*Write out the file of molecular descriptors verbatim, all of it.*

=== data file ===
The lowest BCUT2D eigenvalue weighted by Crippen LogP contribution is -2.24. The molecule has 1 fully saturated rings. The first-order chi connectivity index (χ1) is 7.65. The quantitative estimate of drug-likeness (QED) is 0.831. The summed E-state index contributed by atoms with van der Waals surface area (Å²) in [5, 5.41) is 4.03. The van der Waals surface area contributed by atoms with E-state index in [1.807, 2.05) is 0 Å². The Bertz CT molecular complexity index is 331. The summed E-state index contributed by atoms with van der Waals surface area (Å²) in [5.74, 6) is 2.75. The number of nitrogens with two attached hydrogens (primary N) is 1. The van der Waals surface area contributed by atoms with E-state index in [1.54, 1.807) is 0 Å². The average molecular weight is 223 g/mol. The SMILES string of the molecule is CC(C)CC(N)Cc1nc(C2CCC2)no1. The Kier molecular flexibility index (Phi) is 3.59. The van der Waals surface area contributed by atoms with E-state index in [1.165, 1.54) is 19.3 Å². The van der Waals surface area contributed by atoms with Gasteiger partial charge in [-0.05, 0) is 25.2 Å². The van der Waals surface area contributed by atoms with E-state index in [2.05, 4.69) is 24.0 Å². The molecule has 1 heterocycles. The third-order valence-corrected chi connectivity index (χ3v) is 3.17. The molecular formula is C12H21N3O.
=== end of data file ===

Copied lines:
The lowest BCUT2D eigenvalue weighted by Crippen LogP contribution is -2.24. The molecule has 1 fully saturated rings. The first-order chi connectivity index (χ1) is 7.65. The quantitative estimate of drug-likeness (QED) is 0.831. The summed E-state index contributed by atoms with van der Waals surface area (Å²) in [5, 5.41) is 4.03. The van der Waals surface area contributed by atoms with E-state index in [1.807, 2.05) is 0 Å². The Bertz CT molecular complexity index is 331. The summed E-state index contributed by atoms with van der Waals surface area (Å²) in [5.74, 6) is 2.75. The number of nitrogens with two attached hydrogens (primary N) is 1. The van der Waals surface area contributed by atoms with E-state index in [1.54, 1.807) is 0 Å². The average molecular weight is 223 g/mol. The SMILES string of the molecule is CC(C)CC(N)Cc1nc(C2CCC2)no1. The Kier molecular flexibility index (Phi) is 3.59. The van der Waals surface area contributed by atoms with E-state index in [1.165, 1.54) is 19.3 Å². The van der Waals surface area contributed by atoms with Gasteiger partial charge in [-0.05, 0) is 25.2 Å². The van der Waals surface area contributed by atoms with E-state index in [2.05, 4.69) is 24.0 Å². The molecule has 1 heterocycles. The third-order valence-corrected chi connectivity index (χ3v) is 3.17. The molecular formula is C12H21N3O.